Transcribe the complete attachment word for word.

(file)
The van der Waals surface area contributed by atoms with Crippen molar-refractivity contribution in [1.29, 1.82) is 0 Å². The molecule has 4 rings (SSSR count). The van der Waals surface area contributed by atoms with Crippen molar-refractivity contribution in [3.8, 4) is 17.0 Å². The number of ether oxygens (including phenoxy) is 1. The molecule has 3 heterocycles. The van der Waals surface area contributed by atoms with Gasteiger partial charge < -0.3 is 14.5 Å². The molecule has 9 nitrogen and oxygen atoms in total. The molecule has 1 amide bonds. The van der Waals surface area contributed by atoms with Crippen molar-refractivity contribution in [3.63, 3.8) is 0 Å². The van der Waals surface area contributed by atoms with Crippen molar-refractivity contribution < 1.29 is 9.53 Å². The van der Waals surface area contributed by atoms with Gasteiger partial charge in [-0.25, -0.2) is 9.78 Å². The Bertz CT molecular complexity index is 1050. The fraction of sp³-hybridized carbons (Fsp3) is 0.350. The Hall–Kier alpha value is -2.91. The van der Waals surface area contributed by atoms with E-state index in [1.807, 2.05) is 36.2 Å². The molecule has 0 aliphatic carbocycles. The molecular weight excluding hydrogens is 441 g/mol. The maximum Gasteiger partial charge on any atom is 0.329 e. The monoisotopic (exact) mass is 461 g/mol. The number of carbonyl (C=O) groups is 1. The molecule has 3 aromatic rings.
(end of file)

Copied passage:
The van der Waals surface area contributed by atoms with Crippen molar-refractivity contribution in [1.29, 1.82) is 0 Å². The molecule has 4 rings (SSSR count). The van der Waals surface area contributed by atoms with Crippen molar-refractivity contribution in [3.8, 4) is 17.0 Å². The number of ether oxygens (including phenoxy) is 1. The molecule has 3 heterocycles. The van der Waals surface area contributed by atoms with Gasteiger partial charge < -0.3 is 14.5 Å². The molecule has 9 nitrogen and oxygen atoms in total. The molecule has 1 amide bonds. The van der Waals surface area contributed by atoms with Crippen molar-refractivity contribution in [3.63, 3.8) is 0 Å². The van der Waals surface area contributed by atoms with Crippen molar-refractivity contribution < 1.29 is 9.53 Å². The van der Waals surface area contributed by atoms with Gasteiger partial charge in [-0.25, -0.2) is 9.78 Å². The Bertz CT molecular complexity index is 1050. The fraction of sp³-hybridized carbons (Fsp3) is 0.350. The Hall–Kier alpha value is -2.91. The van der Waals surface area contributed by atoms with E-state index in [1.807, 2.05) is 36.2 Å². The molecule has 0 aliphatic carbocycles. The molecular weight excluding hydrogens is 441 g/mol. The maximum Gasteiger partial charge on any atom is 0.329 e. The monoisotopic (exact) mass is 461 g/mol. The number of carbonyl (C=O) groups is 1. The molecule has 3 aromatic rings.